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Suppose $T:V\rightarrow V$ is a linear operator. Let a basis for $V$ be $B_1=\{e_1,e_2,\cdots,e_n\}$ .

Let $A$ be the matrix of $T$ relative to this basis.

This means : $T(e_k) = \sum_{i=1}^n a_{ik}~e_i$.

Now, my textbook says : Let us define two more matrices :

$E = [e_1,\cdots,e_n]$ and $E~' = [T(e_1), \cdots,T(e_n)]$

and then concludes that $E~'=EA$.

So, my question is : Aren't $A$ and $E'$ actually the same matrices? $A$ is obtained in the same manner : by taking the linear transformation of each column and writing it down in terms of the basis.

Could anyone please clear this confusion of mine.

Thank you very much for your help in this regard.

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    $\begingroup$ I think $E'=AE$ instead, since by definition $T(e_k)=Ae_k$. $\endgroup$ – KittyL Jan 31 '15 at 19:05
  • $\begingroup$ But Aren't $A$ and $E′$ actually the same matrices? $\endgroup$ – MathMan Jan 31 '15 at 19:06
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    $\begingroup$ $A$ is an $n\times n$ matrix, whereas $E'$ is not. $\endgroup$ – Alex Jan 31 '15 at 19:07
  • $\begingroup$ $E~' = [T(e_1), \cdots,T(e_n)]$ when expanded gives the same $A$? $\endgroup$ – MathMan Jan 31 '15 at 19:08
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    $\begingroup$ They are both $n\times n$, but they don't have to be the same. $[T(e_1), \cdots,T(e_n)]=[Ae_1, ..., Ae_n]$. The $e_k$'s don't have to be the standard basis. $\endgroup$ – KittyL Jan 31 '15 at 19:10
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Maybe an example would help sort things out. Consider the linear transformation $T(f(x)) = f(x+1)$ on the space of real polynomials of degree at most 3. In the basis $(1,x,x^2,x^3)$ we have $$ T(1) = 1, $$ $$ T(x) = x+1, $$ $$ T(x^2) = (x+1)^2 = x^2 + 2x + 1, $$ $$ T(x^3) = (x+1)^3 = x^3 + 3x^2 + 3x + 1. $$ Hence, in this basis, the matrix of $T$ is $$ A = \begin{pmatrix} 1 & 1 & 1 & 1 \\ 0 & 1 & 2 & 3 \\ 0 & 0 & 1 & 3 \\ 0 & 0 & 0 & 1 \end{pmatrix} $$ so that, writing $(e_1,e_2,e_3,e_4) = (1,x,x^2,x^3)$ to match your notation, we have $E = \begin{pmatrix} 1 & x & x^2 & x^3 \end{pmatrix}$ and \begin{align} EA &= \begin{pmatrix} 1 & x & x^2 & x^3 \end{pmatrix}\begin{pmatrix} 1 & 1 & 1 & 1 \\ 0 & 1 & 2 & 3 \\ 0 & 0 & 1 & 3 \\ 0 & 0 & 0 & 1 \end{pmatrix} \\ &= \begin{pmatrix} 1 && 1 + x && 1 + 2x + x^2 && 1 + 3x + 3x^2 + x^3 \end{pmatrix} \\ &= \begin{pmatrix} 1 && (x+1) && (x+1)^2 && (x+1)^3 \end{pmatrix} \\ &= \begin{pmatrix} T(1) & T(x) & T(x^2) & T(x^3) \end{pmatrix} = E' \end{align}

The difference is that $E'$ is not an $n\times n$ matrix where you make the columns by picking off the coefficients of each of the $T(e_i)$, but instead each entry really is just $T(e_i)$.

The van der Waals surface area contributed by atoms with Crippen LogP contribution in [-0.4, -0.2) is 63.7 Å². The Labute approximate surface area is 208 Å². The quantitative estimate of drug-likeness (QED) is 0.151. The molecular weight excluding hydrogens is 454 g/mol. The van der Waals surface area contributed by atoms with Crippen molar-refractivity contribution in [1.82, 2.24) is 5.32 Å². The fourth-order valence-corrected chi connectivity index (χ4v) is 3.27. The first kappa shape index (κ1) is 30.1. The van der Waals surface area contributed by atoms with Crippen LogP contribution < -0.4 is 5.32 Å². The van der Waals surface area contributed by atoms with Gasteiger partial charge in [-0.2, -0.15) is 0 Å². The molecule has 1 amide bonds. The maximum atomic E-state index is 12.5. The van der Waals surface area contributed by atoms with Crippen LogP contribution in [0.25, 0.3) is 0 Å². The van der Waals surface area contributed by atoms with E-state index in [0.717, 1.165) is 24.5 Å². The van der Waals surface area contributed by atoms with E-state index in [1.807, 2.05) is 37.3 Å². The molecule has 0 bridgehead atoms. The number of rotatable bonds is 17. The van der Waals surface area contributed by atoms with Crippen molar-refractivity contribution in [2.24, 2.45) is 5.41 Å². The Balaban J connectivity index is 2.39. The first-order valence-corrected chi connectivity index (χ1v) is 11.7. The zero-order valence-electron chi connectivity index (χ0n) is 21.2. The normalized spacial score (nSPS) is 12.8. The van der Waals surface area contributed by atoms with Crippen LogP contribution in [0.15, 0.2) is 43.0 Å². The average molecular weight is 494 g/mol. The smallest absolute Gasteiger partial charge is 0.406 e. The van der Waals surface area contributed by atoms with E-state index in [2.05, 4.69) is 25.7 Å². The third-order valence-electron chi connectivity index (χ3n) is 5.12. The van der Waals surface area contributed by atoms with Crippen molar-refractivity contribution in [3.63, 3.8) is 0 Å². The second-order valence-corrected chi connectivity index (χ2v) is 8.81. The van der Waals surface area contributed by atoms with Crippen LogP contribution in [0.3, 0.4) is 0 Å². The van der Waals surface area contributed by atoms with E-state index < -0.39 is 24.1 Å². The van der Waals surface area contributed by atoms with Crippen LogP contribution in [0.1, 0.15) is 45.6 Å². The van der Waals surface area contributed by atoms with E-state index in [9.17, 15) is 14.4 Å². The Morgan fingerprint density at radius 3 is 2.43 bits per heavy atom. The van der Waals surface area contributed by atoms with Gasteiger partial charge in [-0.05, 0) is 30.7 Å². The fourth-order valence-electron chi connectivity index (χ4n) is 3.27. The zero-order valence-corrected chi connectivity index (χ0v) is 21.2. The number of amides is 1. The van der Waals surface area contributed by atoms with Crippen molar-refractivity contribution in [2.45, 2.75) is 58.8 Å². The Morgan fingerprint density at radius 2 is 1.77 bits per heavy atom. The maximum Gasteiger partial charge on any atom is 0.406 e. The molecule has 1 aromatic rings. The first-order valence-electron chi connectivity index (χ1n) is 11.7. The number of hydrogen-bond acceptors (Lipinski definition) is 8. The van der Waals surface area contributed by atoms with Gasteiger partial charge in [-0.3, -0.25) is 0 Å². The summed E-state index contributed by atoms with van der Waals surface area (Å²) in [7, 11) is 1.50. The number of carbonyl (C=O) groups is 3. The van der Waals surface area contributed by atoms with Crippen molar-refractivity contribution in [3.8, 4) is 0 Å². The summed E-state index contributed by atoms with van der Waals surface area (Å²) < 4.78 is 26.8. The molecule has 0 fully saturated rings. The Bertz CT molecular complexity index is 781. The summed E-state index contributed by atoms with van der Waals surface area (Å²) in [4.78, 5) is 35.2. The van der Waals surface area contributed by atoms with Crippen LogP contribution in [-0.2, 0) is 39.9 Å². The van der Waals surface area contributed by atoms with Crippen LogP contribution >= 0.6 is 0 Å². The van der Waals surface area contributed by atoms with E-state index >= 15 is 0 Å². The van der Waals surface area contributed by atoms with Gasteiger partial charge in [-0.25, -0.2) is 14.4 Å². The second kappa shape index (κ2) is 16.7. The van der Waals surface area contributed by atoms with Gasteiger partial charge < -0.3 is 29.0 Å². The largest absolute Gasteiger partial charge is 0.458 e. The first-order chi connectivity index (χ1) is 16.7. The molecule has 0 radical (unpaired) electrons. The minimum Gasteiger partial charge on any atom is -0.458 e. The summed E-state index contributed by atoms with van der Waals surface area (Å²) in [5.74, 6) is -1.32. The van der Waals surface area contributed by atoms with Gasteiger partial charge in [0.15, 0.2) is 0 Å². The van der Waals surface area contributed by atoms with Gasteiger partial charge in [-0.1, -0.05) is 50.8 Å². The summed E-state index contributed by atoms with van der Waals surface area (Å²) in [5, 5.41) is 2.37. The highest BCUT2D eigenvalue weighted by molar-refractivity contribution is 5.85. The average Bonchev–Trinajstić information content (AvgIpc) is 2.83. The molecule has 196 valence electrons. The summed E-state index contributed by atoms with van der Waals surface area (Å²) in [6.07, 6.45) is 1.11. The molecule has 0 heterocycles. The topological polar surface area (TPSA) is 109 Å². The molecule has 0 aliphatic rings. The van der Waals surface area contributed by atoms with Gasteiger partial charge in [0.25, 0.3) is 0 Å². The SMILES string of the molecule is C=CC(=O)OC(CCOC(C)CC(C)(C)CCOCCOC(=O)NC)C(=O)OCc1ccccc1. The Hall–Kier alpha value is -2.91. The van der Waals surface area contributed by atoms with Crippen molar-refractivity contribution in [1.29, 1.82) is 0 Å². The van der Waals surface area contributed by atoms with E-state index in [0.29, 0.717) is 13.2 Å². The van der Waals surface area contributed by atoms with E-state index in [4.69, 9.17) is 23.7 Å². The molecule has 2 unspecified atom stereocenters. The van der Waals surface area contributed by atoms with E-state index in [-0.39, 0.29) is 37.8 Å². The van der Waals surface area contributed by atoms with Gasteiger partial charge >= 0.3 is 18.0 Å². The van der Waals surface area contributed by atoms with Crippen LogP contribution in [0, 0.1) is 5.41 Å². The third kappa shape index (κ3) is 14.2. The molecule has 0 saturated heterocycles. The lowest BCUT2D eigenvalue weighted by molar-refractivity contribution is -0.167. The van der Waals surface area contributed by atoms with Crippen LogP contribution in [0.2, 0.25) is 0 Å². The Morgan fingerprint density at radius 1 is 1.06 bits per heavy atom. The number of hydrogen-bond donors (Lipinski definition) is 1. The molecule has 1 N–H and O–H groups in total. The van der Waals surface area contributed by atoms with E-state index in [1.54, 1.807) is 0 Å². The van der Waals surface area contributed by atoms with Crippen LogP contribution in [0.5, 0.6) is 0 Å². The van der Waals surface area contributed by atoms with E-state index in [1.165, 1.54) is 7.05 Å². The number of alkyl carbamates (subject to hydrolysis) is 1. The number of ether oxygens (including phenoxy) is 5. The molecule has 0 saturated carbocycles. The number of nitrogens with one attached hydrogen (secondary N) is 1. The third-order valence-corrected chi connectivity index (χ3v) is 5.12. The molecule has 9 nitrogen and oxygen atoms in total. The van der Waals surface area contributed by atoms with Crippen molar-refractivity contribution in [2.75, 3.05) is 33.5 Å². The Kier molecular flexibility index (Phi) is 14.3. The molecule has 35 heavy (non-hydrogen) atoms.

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  • $\begingroup$ Got it. Thank you very much for the answer :) $\endgroup$ – MathMan Jan 31 '15 at 19:30
  • $\begingroup$ You're welcome! The matrix associated to a linear map is easy to get a little confused over, especially with indices all over, so I like to play with an easy example, like the one above, whenever coming to terms with something about them. $\endgroup$ – Alex Jan 31 '15 at 19:46
  • $\begingroup$ @Alex: Wow, aren't we seeing some Pascal's triangle there? And what would be the inverse of the matrix then? $\endgroup$ – orangeskid Feb 1 '15 at 1:34
  • $\begingroup$ @orangeskid, indeed that is Pascal's triangle appearing. The $i$-th column has the coefficients of $(x+1)^i$, and so you have $\binom{i}{0}, \binom{i}{1},\ldots , \binom{i}{i}, \ldots, \binom{i}{n}$ in place. For the inverse, you've got $(x+1)^i \mapsto x^i$, or equivalently $x^i \mapsto (x-1)^i$, so the coefficients are a 'negative Pascal' in some sense, $\binom{i}{0}, -\binom{i}{1},\ldots,(-1)^i\binom{i}{i}, \ldots (-1)^n\binom{i}{n}$. $\endgroup$ – Alex Feb 1 '15 at 18:06
  • $\begingroup$ @Alex: Oh, I see, I take the Pascal matrix you wrote and start changing signs on the shifted diagonals. I think I got it. And I see we can even multiply by a geometric sequence $1$, $\lambda$, $\lambda^2$,$\ldots$. So these are some maps on the polynomials. What are the transposes as linear maps? $\endgroup$ – orangeskid Feb 2 '15 at 2:42
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It is convenient to have operators act on vectors from the left, while scalars act on the vectors from the right. Take a linear operator $T$, $(e_1, \ldots, e_n)$ a basis. You express the images $Te_i$ in terms of this basis with the help of a matrix $A$, the matrix of the operator $T$ corresponding to base $(e_1, \ldots, e_n)$. The defining equation for $A$ is

$$(Te_1, \ldots, Te_n) = (e_1, \ldots, e_n) \cdot A$$

Let's see what happens to a vector $v$. Write $v$ in the basis $(e_1, \ldots, e_n)$. But write this in an efficient way: $$v = (e_1, \ldots, e_n) \cdot (x_1, \ldots x_n)^{t}$$

Apply $T$ and use that $T$ is linear ( yea, $T$ works from the left). We get

$$Tv = (Te_1, \ldots, Te_n)\cdot (x_1, \ldots x_n)^{t}$$

and using the previous equality:

$$Tv =((e_1, \ldots, e_n)\cdot A )\cdot(x_1, \ldots x_n)^{t}$$ or $$Tv =(e_1, \ldots, e_n)\cdot (A \cdot(x_1, \ldots x_n)^{t})$$

Therefore, the coordinates for the image $v' = Tv$ are

$$(x_1', \ldots x_n')^{t} = A (x_1, \ldots x_n)^{t}$$ that is

$$\left (\begin{array}{c} x'_1 \\x'_2\\ \ldots\\ x'_n\end{array} \right) = A \left (\begin{array}{c} x_1 \\x_2\\ \ldots\\ x_n\end{array} \right)$$

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